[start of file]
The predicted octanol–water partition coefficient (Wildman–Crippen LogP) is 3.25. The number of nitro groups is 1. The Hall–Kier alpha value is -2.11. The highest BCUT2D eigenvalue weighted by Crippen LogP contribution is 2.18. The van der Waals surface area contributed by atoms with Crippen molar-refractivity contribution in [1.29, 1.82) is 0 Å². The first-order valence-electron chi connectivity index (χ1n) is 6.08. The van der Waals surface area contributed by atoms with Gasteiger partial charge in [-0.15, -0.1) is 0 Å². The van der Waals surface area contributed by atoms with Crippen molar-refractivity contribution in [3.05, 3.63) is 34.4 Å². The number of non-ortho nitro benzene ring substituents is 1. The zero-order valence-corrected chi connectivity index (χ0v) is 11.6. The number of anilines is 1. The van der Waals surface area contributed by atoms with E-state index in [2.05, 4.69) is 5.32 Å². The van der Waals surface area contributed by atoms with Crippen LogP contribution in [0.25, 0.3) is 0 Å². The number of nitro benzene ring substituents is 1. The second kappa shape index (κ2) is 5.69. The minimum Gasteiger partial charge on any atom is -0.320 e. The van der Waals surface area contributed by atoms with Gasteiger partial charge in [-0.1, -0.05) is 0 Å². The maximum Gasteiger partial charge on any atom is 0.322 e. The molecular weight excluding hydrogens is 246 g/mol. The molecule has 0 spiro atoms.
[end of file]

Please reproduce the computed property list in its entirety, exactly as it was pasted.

The predicted octanol–water partition coefficient (Wildman–Crippen LogP) is 3.25. The number of nitro groups is 1. The Hall–Kier alpha value is -2.11. The highest BCUT2D eigenvalue weighted by Crippen LogP contribution is 2.18. The van der Waals surface area contributed by atoms with Crippen molar-refractivity contribution in [1.29, 1.82) is 0 Å². The first-order valence-electron chi connectivity index (χ1n) is 6.08. The van der Waals surface area contributed by atoms with Gasteiger partial charge in [-0.15, -0.1) is 0 Å². The van der Waals surface area contributed by atoms with Crippen molar-refractivity contribution in [3.05, 3.63) is 34.4 Å². The number of non-ortho nitro benzene ring substituents is 1. The zero-order valence-corrected chi connectivity index (χ0v) is 11.6. The number of anilines is 1. The van der Waals surface area contributed by atoms with E-state index in [2.05, 4.69) is 5.32 Å². The van der Waals surface area contributed by atoms with Crippen LogP contribution in [0.25, 0.3) is 0 Å². The number of nitro benzene ring substituents is 1. The second kappa shape index (κ2) is 5.69. The minimum Gasteiger partial charge on any atom is -0.320 e. The van der Waals surface area contributed by atoms with Gasteiger partial charge in [-0.1, -0.05) is 0 Å². The maximum Gasteiger partial charge on any atom is 0.322 e. The molecular weight excluding hydrogens is 246 g/mol. The molecule has 0 spiro atoms.